Garlic has greatly affected the Chinese economy for centuries, and we can expect it to for many years to come. Although garlic most likely did not originate from China, its first recorded cultivation and use dates back to 2000 BC, when the Chinese first began using it to preserve foods and treat indigestion. China became the largest global exporter of garlic in the late twentieth century, but after decades as the global leader in garlic, China might now be more apprehensive about its product.
Garlic prices took a dip during the 2008 financial crisis, hurting farmers who had witnessed a steady profit increase since China began opening its market. However, while the financial crisis was bad for garlic prices, the swine flu epidemic was not. China was a particularly visible victim of the 2009 H1N1 virus, with news agencies broadcasting about outbreaks in urban centers and confirmed cases and deaths in almost every province. This affected garlic prices because the Chinese have believed for millennia that garlic can treat a plethora of illnesses. While organizations like the United States’ National Center for Biotechnology Information, a federal agency, confirm that raw garlic has antibiotic, antifungal, antiparasitic, and antiviral properties, the Chinese have long since been using it in medicines and sickbed stews. Now, with a deadly virus sweeping through the nation, people began buying garlic by the jin, driving the price back up.
Now history is strewn with examples of speculative bubbles. Perhaps the most famous was the Dutch tulip bubble of 1637, and it was a housing bubble to instigated the 2008 financial crisis felt around the world. Chinese garlic was a good candidate for the next bubble. Unpeeled heads of garlic can store in dry environments for who-knows-how-long, so speculators started buying garlic simply to put in storage. Their plans were to sit on the garlic until the price went up a significant amount, so that they could flip them, much the same way that real-estate developers flip houses: by buying unpopular, cheap properties, improving them in need be, and then selling them again at a higher price if the market goes up. But in the case of garlic, speculators didn’t need to do anything. The swine flu frenzy drove up prices all on its own, and all they had to do was wait.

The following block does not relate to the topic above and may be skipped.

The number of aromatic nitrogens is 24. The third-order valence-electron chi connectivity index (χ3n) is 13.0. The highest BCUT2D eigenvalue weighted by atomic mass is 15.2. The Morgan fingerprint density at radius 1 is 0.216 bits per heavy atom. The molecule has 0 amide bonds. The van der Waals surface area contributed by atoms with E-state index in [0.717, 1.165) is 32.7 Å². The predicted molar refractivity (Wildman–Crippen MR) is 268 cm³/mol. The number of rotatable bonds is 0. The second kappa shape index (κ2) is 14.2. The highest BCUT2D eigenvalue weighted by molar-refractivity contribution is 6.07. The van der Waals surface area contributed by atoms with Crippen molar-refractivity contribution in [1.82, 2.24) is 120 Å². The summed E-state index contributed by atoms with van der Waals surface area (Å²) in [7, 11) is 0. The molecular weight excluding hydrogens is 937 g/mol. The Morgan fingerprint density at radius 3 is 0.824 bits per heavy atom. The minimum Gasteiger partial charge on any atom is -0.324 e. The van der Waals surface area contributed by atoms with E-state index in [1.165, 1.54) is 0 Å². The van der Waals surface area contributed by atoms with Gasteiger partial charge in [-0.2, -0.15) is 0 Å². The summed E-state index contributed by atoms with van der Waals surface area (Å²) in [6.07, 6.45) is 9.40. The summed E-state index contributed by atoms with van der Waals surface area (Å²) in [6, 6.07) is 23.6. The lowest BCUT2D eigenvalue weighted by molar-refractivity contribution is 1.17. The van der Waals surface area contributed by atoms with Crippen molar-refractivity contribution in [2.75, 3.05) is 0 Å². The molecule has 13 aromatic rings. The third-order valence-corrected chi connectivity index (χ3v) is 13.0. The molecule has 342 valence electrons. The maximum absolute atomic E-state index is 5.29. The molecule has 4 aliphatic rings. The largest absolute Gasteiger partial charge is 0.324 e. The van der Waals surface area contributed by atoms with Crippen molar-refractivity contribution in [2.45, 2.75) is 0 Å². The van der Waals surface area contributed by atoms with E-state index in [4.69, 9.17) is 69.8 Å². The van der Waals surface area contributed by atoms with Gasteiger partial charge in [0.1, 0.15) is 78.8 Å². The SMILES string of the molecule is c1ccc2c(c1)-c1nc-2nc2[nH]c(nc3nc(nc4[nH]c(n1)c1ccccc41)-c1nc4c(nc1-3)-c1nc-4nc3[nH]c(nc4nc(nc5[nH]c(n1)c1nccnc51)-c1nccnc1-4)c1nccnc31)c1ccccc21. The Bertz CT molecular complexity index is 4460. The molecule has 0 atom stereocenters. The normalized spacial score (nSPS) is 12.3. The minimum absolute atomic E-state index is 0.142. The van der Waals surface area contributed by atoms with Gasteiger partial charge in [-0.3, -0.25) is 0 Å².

That’s the thing with speculation; it’s all about hoping and waiting, because if the garlic buyers, tulip buyers, or real-estate developers knew for sure what the future price would be, it wouldn’t be an investment. So they swoop in to buy the good when they think the price will increase in the future, but when there are fewer items to sell in an already growing market, the price will only increase. Speculators increase the price of goods like garlic simply by buying them up and increasing demand, all for the sake of garlic flipping, and they let them them sit in storage while other investors hunt for their share and desperate citizens try to nurse their ill.
So what happens when bubbles burst? When prices get so unseemly and artificially high that speculators cannot flip their garlic at a profit, the system collapses. When speculators stand to lose money after paying the initial costs and the storage costs and have to default on the loans they took out to buy the garlic in the first place, every cog in the machine that propped the price of garlic to begin with just collapses. This could have disastrous implications in our example. China supplies eighty percent of world exports in garlic, and they export to many countries. Most cultures and cuisines incorporate garlic. A collapse in garlic prices and a mass defaulting of bank loans would without a doubt affect Chinese trade greatly, with global implications.
But China is not like any other country. Their confusing, cloak-and-dagger, partly-authoritarian-partly-capitalist government allows them to easily affect prices, and the Chinese state has had a hand in managing garlic prices before they reach bubble bursting levels since 2009. The bubble has swelled and deflated, but it has not burst to this day. There is no other example quite like this in history, because no other state has controlled prices this way before in a bubble, neither forcing the price fully back down nor letting it rise naturally. And so, with essentially no end in sight, we only have more questions. How long can China manage prices in the garlic bubble? How long can their unique government stay the way it is? How long can this bubble flirt with bursting? And if it is quite some time before it bursts, and actors in the global garlic market are accustomed to the high prices, what will happen when it all finally comes down?